A Basic Explanation of How Gas Prices Change

Few retail prices rise and fall as fast as gasoline’s. There are many reasons for the constant, quick changes and it takes an expert to accurately explain all of them in detail. That is why many speculators chart the oil and energy markets with the help of useful info found at investment websites. Articles on the sites are written by experts and delve into all of the factors currently affecting energy markets. However, a basic explanation that anyone can grasp is that prices at the pump are affected by crude oil prices, market trading and refinery operating costs.

Crude Oil Plays the Biggest Part in Gas Prices

The cost of crude oil has the biggest impact on final gas prices. Crude oil costs are mostly determined by supply and demand. Like any other commodity, the rarer it is, the more it costs. However, it is possible for gas prices to rise even though huge regions of the world to have oil surpluses. That may happen because OPEC (Organization of the Petroleum Exporting Countries) decides to set a production cap. They essentially lower the amount available, which can drive up prices. However, crude oil surpluses in the U.S. have often offset OPEC controls and kept gas affordable.

Daily Trading Can Drive Prices up or Down

Since gas is a commodity, futures traders can make money by speculating whether prices will go up or down and then bidding based on anticipated changes. Although trading prices generally reflect the market accurately, bidders can influence prices by creating bidding wars. Changes often fluctuate based primarily on emotions, especially if traders feel prices will skyrocket. They create short-term price increases that soon fall back to normal.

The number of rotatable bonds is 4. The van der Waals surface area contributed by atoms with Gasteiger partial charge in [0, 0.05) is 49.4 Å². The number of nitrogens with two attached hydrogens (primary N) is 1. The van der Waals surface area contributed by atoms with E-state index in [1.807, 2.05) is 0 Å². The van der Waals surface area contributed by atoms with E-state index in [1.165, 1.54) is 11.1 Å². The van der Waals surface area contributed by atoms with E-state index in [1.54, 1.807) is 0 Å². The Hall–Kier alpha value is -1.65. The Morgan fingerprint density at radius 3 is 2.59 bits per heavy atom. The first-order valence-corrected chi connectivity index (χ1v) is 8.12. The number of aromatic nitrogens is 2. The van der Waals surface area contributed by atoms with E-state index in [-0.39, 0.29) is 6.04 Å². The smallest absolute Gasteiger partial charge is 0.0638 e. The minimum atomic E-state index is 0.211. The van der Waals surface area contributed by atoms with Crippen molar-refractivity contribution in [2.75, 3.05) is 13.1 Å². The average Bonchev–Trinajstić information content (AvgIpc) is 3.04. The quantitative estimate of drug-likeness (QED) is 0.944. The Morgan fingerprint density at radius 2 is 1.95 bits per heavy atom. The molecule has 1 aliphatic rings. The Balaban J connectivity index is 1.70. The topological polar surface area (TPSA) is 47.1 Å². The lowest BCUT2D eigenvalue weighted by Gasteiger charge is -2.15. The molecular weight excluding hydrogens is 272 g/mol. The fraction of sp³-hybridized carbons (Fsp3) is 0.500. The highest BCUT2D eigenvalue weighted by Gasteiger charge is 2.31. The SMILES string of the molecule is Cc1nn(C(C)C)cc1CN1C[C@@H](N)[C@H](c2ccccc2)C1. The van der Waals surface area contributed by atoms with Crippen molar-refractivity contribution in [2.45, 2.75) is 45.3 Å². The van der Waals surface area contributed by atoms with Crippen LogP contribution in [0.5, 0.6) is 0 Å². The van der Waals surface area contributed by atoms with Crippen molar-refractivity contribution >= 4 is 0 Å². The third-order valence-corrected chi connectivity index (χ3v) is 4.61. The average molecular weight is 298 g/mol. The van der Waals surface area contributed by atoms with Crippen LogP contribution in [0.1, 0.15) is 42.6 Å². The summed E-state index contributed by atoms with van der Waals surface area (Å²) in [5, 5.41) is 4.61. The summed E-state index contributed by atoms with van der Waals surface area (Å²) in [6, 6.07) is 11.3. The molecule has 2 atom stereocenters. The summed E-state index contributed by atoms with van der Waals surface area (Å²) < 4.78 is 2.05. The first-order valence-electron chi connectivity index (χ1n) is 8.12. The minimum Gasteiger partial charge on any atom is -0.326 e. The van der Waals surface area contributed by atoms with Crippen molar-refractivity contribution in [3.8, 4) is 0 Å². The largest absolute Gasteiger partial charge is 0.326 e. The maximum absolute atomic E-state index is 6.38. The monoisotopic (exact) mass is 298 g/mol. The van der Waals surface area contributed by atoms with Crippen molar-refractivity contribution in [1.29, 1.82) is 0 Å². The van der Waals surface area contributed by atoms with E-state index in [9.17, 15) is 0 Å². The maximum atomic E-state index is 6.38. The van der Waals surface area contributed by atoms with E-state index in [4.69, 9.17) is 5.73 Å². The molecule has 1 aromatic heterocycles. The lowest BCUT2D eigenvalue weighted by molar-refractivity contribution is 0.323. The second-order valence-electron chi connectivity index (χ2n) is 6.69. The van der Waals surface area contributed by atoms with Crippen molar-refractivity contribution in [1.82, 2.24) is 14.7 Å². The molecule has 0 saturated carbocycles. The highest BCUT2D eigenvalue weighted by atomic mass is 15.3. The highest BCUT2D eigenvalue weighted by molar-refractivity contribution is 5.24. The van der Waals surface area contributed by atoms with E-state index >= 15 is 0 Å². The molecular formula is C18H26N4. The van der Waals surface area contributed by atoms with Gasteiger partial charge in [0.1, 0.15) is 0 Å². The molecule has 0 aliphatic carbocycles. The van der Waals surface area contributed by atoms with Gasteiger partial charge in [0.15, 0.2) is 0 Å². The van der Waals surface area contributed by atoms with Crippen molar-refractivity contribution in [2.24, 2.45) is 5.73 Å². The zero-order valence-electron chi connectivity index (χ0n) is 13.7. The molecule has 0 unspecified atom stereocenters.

Gas Is Affected by Refinery Costs

The price of gas at the pump is also impacted by refinery expenses. Refineries factor in processing, added ingredients, distribution and transportation costs. Profits are also added in to refinery costs. The final price that consumers pay at the pump is also impacted by local market conditions, which is why several gas stations in one town may each charge different prices.

There are dozens of factors that can cause gasoline prices to rise and fall and it takes experienced professionals to understand all of them. However, the 3 things that have the most impact are crude oil prices, market trading and refinery expenses.